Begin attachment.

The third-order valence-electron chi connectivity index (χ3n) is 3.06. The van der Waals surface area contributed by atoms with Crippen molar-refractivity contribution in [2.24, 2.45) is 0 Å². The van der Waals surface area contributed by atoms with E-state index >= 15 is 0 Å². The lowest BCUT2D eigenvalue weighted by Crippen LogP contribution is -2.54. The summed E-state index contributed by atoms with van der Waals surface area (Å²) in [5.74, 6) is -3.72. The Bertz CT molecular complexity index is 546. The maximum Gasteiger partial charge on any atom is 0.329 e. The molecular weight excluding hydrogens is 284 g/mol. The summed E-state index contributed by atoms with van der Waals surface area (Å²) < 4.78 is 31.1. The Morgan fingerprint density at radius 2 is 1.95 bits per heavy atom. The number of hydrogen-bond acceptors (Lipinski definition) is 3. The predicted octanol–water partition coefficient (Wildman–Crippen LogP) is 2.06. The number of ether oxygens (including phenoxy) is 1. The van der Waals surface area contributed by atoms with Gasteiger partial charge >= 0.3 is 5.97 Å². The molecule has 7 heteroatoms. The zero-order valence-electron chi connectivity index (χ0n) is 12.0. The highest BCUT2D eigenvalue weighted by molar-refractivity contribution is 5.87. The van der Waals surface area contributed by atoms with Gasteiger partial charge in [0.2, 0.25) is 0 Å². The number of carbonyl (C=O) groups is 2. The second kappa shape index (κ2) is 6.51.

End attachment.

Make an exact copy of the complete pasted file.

The third-order valence-electron chi connectivity index (χ3n) is 3.06. The van der Waals surface area contributed by atoms with Crippen molar-refractivity contribution in [2.24, 2.45) is 0 Å². The van der Waals surface area contributed by atoms with E-state index >= 15 is 0 Å². The lowest BCUT2D eigenvalue weighted by Crippen LogP contribution is -2.54. The summed E-state index contributed by atoms with van der Waals surface area (Å²) in [5.74, 6) is -3.72. The Bertz CT molecular complexity index is 546. The maximum Gasteiger partial charge on any atom is 0.329 e. The molecular weight excluding hydrogens is 284 g/mol. The summed E-state index contributed by atoms with van der Waals surface area (Å²) < 4.78 is 31.1. The Morgan fingerprint density at radius 2 is 1.95 bits per heavy atom. The number of hydrogen-bond acceptors (Lipinski definition) is 3. The predicted octanol–water partition coefficient (Wildman–Crippen LogP) is 2.06. The number of ether oxygens (including phenoxy) is 1. The van der Waals surface area contributed by atoms with Gasteiger partial charge >= 0.3 is 5.97 Å². The molecule has 7 heteroatoms. The zero-order valence-electron chi connectivity index (χ0n) is 12.0. The highest BCUT2D eigenvalue weighted by molar-refractivity contribution is 5.87. The van der Waals surface area contributed by atoms with Gasteiger partial charge in [0.2, 0.25) is 0 Å². The number of carbonyl (C=O) groups is 2. The second kappa shape index (κ2) is 6.51.